This is the Way; Walk In It

Posted on: 09/1/11 1:33 PM | by Jonathan McKee

When’s the last time you saw a secular feature film, Rated G, that opened with a Bible verse? When the lights go down in the theatre this Friday, and the previews finish… these words appear on the screen:

“Whether you turn to the right or the left, your ears will hear a voice behind you, saying, ‘This is the way; walk in it.’” – Isaiah 30:21

The film I’m talking about is the new Robert Duvall and Lucas Black film titled, Seven Days in Utopia, the story of a young pro golfer who finds himself unexpectedly stranded in Utopia, TX and welcomed by an eccentric rancher (Duvall). I happened to catch Duvall on the Today Show earlier this week talking about the film. It looks amazing. Apparently actor Lukas Black is actually a scratch golfer- the first of this caliber to play a golfer in a film like this. (A great little featurette on IMDB here.)

A month ago we had the opportunity to send one of our reviewers to screen this film, and Todd and I knew that we needed to give this review to David R. Smith (co-author of my book MINISTRY BY TEENAGERS, and author of so many of our Youth Culture Window articles), so he attended an early screening near his home in Tampa, FL. You see, David loves golf in every way. He has come to Sacramento several years and helped us raise money for our ministry at our golf tournament… and let me just say that David can hit a ball! Last time I played, David was an 11 handicap. That means while I was hitting balls in the woods, in the sand and in the water, David was hitting long and straight.

David chimes in on our Movie Reviews & Quick Q’s page today about this amazing film hitting theatres tomorrow. Here’s just a snippet:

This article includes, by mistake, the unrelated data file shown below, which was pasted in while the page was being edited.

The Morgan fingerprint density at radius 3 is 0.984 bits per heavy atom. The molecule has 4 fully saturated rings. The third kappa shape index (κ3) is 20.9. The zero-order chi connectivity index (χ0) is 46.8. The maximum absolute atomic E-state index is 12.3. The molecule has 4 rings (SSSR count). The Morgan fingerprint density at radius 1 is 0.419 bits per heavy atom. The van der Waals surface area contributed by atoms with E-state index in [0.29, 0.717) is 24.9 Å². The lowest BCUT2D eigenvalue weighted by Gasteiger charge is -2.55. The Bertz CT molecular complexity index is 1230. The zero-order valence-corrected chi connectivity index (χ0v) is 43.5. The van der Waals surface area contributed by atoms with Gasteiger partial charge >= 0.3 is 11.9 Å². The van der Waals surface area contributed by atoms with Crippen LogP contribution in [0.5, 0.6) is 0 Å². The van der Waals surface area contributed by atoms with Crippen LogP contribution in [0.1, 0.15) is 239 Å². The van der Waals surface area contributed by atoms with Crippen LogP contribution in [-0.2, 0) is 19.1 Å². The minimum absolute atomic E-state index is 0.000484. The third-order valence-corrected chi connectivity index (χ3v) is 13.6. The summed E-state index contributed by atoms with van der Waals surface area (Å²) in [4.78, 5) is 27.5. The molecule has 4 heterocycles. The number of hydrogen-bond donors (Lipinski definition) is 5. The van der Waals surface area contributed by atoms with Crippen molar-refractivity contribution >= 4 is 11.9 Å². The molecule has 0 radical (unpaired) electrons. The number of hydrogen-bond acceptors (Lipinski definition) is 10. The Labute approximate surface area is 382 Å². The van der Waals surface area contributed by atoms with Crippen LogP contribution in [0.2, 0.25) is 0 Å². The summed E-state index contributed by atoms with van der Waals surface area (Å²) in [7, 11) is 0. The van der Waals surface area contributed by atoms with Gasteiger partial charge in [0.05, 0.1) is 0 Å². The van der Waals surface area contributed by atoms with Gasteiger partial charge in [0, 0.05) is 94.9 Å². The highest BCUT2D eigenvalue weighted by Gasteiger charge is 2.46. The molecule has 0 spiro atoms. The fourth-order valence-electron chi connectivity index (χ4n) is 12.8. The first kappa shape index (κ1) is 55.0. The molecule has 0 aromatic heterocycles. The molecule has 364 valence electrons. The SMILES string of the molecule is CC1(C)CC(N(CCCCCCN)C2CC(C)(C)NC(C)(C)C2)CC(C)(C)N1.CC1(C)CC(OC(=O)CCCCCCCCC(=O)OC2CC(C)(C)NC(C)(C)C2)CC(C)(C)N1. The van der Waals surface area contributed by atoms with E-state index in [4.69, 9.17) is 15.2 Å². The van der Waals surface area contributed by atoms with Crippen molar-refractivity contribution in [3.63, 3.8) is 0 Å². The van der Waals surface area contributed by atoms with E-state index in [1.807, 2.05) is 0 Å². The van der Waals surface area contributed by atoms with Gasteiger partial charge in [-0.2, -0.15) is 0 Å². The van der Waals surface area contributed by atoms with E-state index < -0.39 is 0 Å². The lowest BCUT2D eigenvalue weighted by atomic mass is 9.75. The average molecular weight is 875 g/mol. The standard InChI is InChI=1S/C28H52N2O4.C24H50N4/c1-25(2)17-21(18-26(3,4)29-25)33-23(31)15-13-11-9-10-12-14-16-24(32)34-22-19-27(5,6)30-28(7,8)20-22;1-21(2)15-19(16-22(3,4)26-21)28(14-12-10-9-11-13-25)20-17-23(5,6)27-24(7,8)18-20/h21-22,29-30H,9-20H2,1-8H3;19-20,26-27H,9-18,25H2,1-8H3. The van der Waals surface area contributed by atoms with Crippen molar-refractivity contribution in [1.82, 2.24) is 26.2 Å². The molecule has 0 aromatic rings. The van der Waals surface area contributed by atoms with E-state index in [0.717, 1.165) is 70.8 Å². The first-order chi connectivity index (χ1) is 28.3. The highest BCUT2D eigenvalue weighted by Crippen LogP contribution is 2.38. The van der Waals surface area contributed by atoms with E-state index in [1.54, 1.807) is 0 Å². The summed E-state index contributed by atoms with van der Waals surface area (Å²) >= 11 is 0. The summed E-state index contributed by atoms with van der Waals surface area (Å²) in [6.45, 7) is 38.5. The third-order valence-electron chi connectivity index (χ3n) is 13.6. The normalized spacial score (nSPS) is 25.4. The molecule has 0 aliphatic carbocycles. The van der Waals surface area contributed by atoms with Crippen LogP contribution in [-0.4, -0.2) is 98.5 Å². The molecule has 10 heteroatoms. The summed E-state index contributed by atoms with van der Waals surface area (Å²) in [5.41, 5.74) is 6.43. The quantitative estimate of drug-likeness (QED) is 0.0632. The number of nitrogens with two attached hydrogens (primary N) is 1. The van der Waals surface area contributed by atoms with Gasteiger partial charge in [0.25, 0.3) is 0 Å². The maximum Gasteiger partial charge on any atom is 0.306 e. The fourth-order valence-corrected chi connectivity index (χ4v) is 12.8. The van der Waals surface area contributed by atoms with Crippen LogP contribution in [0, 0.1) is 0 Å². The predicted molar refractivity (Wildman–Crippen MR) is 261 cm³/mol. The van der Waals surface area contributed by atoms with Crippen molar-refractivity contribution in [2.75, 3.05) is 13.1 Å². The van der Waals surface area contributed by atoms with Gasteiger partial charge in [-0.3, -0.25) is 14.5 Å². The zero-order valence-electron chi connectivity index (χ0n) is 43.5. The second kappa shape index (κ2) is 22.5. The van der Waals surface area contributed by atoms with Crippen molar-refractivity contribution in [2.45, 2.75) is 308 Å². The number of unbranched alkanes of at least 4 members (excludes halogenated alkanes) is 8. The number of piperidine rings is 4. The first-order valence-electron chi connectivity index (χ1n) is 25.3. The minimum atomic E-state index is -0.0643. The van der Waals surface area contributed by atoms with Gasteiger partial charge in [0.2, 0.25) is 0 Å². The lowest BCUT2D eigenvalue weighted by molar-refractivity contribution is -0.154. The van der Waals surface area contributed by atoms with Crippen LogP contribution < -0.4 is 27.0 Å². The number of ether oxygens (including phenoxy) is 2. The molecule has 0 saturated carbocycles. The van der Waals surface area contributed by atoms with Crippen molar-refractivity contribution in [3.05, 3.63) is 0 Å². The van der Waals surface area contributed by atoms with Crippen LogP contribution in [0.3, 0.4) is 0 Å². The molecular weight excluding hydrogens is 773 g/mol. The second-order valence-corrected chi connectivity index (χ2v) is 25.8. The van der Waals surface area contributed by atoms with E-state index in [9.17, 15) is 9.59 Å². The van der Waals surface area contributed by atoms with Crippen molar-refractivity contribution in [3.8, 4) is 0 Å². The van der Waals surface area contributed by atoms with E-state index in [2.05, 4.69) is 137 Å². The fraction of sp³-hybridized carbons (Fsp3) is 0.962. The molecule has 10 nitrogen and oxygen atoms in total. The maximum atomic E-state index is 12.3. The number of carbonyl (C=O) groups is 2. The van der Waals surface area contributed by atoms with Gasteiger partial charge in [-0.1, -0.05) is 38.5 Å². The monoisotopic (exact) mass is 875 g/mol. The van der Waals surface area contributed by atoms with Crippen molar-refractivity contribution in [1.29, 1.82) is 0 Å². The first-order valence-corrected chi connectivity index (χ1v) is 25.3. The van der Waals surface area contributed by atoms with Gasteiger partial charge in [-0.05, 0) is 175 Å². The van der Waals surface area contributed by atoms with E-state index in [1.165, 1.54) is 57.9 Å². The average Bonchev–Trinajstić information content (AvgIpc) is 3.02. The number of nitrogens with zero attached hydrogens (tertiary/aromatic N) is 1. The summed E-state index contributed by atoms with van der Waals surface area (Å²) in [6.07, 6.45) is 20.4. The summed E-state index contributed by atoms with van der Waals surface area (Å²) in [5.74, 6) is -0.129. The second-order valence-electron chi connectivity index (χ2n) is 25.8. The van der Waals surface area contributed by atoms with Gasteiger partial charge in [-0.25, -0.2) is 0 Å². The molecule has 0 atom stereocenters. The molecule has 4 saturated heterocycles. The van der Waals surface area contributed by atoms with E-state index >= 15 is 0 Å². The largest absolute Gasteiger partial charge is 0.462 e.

This isn’t the typical movie you see coming out of Hollywood. First, it’s rated G. (I didn’t think they made those anymore.) Second, it contains a fairly strong Christian message within the story. Finally, it’s absolutely loaded with tons of healthy themes like “having conviction,” “restoring relationships,” “overcoming addictions” and “pursuing a godly romance.”

The plot revolves around a golfer named Luke Chisolm (Lucas Black) who suffers through a horrendous meltdown during his professional debut on the pro circuit. He hastily exits the scene and drives through Texas until he accidentally crashes his car in a little town called Utopia, TX, population 375. There he meets golfer-turned-rancher, Johnny (Robert Duvall) who teaches him that life is far more than a golf score. Through Texas’ version of “wax on, wax off” style instruction, Johnny helps Luke regain his game…and much, much more.

In this movie, Matthew Dean Russell, the renowned visual effects guru behind such films as Live Free or Die Hard, Night at the Museum, and Blade: Trinity, makes his directorial debut. For the most part, he provides great coaching for the relatively unknown actors/actresses as they navigate several compelling scenes; only once or twice do simple lines get delivered in a slightly unconvincing manner.

One really cool feature the film employed was its use of actual golf icons (who aren’t actors). From the PGA Tour, we see appearances by some really big names like Ricky Fowler, Stewart Cink, K. J. Choi, and others; outside the ropes we see and hear from actual analysts on the Golf Channel like Kelly Tilghman, Brandel Chamblee, and Frank Nobilo. These features help add realistic elements to the movie.

Of course, the biggest name on this movie is Robert Duvall, who needed no leading by Russell. He plays the perfectly eccentric rancher, who was formerly a professional golfer, himself, who helps Chisolm regain his confidence and find faith…


I look forward to seeing this one!

One Reply to “This is the Way; Walk In It”

  1. This film also stars Melissa Leo, who won an Oscar for her role in The Fighter this year. I saw her on Fox News talking about this movie. Glad to have the insight from you guys here! I lived in LA ahwile and I think you’d agree, the rating system is OFF! When a film is rated PG or higher, I add on a rating level to it. Hollywood has a way of not policing itself and what they think is PG or PG 13 is usually worse! For a movie to be G, wow!

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